We are delighted to announce that at our next reading group meeting, we will welcome Gaby Mahlberg, author of Henry Neville and English Republican Culture in the Seventeenth Century, who will lead the group in a discussion of Henry Neville’s Plato Redivivus.
The meeting will take place at 12.30 pm in the Armstrong Building of Newcastle University, room 1.28, on Thursday 17th May. All are welcome! If you would like a copy of the reading for the session, please email email@example.com
Gaby will also be contributing to a workshop, organised by Rachel Hammersley, on ‘Early-Modern Political Thought and Twenty-First Century Politics’, taking place at the Lit & Phil in Newcastle, from 6 pm on Wednesday 16th May (details below).
Lit Phil Poster – Final
12th-14th April 2018, Newcastle University
Dichotomies have long been used to define the intellectual developments of early modern Europe – reason and faith; authority and subversion; science and humanism; radicalism and tradition; heterodoxy and orthodoxy — with classical thought usually located on the side of tradition, a behemoth of learning which inhibited man’s reason and his ability to learn through observation. Such unilinear accounts of the progression to modernity have been subjected to increasingly numerous challenges in the last two decades, as scholars have sought to demonstrate that the ideas which drove Europe towards the Enlightenment were far more complex and multi-layered than suggested by the traditional narratives.
The aim of this conference is to expand on this revived appreciation of the classical influence in early modernity by looking specifically at the role played by the ancient world in that sphere from which it has most usually been excluded: subversive literature. The idea that the texts, philosophies, and exempla of the ancient world might have served as significant tools for those who sought to undermine and challenge political, religious and cultural authority stands in direct opposition to the traditional role assigned to the classics in this period. Emphasising an interdisciplinary approach, this conference will draw scholars together to build a coherent picture of how the classical tradition functioned as a tool for subversion, illuminating a previously neglected aspect of the ancient world in the early modern thought.
The keynote speakers will be Peter Harrison (University of Queensland) and Marianne Pade (Danish Academy at Rome).
We are inviting abstracts for papers of thirty minutes on topics including, but not limited to:
- Ancient philosophical involvement in epistemological challenges to traditional understandings of knowledge and belief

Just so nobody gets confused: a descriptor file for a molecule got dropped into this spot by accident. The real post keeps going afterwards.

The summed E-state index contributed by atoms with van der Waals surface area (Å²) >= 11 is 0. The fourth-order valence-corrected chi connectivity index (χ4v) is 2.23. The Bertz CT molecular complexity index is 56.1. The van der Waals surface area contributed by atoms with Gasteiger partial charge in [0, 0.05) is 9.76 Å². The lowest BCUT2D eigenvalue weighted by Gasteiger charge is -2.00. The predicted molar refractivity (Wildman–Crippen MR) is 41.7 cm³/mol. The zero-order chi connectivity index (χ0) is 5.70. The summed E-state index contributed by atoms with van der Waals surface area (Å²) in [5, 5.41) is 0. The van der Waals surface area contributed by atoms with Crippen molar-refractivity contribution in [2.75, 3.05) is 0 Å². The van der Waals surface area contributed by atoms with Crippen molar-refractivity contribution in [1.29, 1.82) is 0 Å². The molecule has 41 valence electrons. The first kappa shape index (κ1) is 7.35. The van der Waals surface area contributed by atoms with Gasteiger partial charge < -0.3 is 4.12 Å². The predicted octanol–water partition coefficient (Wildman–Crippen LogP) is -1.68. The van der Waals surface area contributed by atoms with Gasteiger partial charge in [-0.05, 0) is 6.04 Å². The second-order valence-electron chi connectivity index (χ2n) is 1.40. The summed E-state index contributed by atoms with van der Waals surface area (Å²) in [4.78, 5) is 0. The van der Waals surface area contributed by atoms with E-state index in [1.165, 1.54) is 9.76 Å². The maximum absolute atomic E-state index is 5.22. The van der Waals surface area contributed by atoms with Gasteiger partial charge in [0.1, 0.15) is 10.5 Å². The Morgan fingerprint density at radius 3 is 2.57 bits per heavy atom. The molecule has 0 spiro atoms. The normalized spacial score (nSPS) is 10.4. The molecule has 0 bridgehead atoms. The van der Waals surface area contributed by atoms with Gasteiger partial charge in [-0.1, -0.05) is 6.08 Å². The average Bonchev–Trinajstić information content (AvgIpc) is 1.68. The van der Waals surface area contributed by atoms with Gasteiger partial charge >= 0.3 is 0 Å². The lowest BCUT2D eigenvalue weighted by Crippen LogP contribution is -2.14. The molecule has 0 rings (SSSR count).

- Ancient theories of natural philosophy in the debates concerning God and the universe in both religion and science
- The contribution of ancient texts to the arguments for natural religion, and against magic, miracles, and the supernatural
- Classical rhetoric and literary forms as models for argumentation in subversive treatises, polemics, pamphlets, poetry, and other literary genres
- Ancient religion in the construction of arguments in favour of toleration, and the establishment of a civil religion
- The function of ancient examples in radical political ideologies, including republicanism, democracy, and theories of resistance and revolution
- Classical scholarship as a tool for subversion, and print culture as a sphere facilitating this function of the classics
If you would like to offer a paper for the conference, please submit an abstract of 300 words to firstname.lastname@example.org by 9th February 2018. See https://locatingsubversion.wordpress.com/ for further information.
The next meeting of Newcastle’s Early Modern Civil Religion reading group will take place on Monday 20th November, at 12 pm in Armstrong 1.28, and we will be reading John Locke’s Letter Concerning Toleration.
All very welcome to join us!
The next session of our reading group will meet on Thursday 26th October, at 12 pm, in Armstrong 1.28, Newcastle University. We will be discussing Richard Baxter’s A Holy Commonwealth (1659), focusing on chapters nine and ten.
All are welcome to join!
On Wednesday 4th October, Professor Michael Hunter will be giving a seminar at the School of History, Classics and Archaeology entitled ‘The Deists and the Decline of Magic’, at 4 pm in Armstrong 1.05, as the guest of the Early Modern Civil Religion group, and the Ideas and Beliefs Research Strand.
On Thursday 5th October, at 10.30 am, in Armstrong 3.39, Professor Hunter will then lead a session of the EMCR reading group, in which we will discuss a text by Archibald Pitcairne: Michael Hunter, ‘Pitcairneana: An Atheist Text by Archibald Pitcairne’, The Historical Journal, 59.2 (2016), pp. 595-621.
All are very welcome to attend both events!
Please email email@example.com if you have any questions.
Registration is now open for the Early Modern Civil Religion Workshop, taking place at Newcastle University on Thursday 14th September 2017. Speakers at this event will include Mark Goldie (Cambridge) and Luisa Simonutti (ISPF). If you would like to attend, please email firstname.lastname@example.org by Friday 8th September. Please see the event’s dedicated page for further details.
For details on the Workshop please see the dedicated page. We are now accepting proposals for papers of 10-15 minutes, with abstracts of no more than 300 words, to be submitted by 18th August 2017, to email@example.com.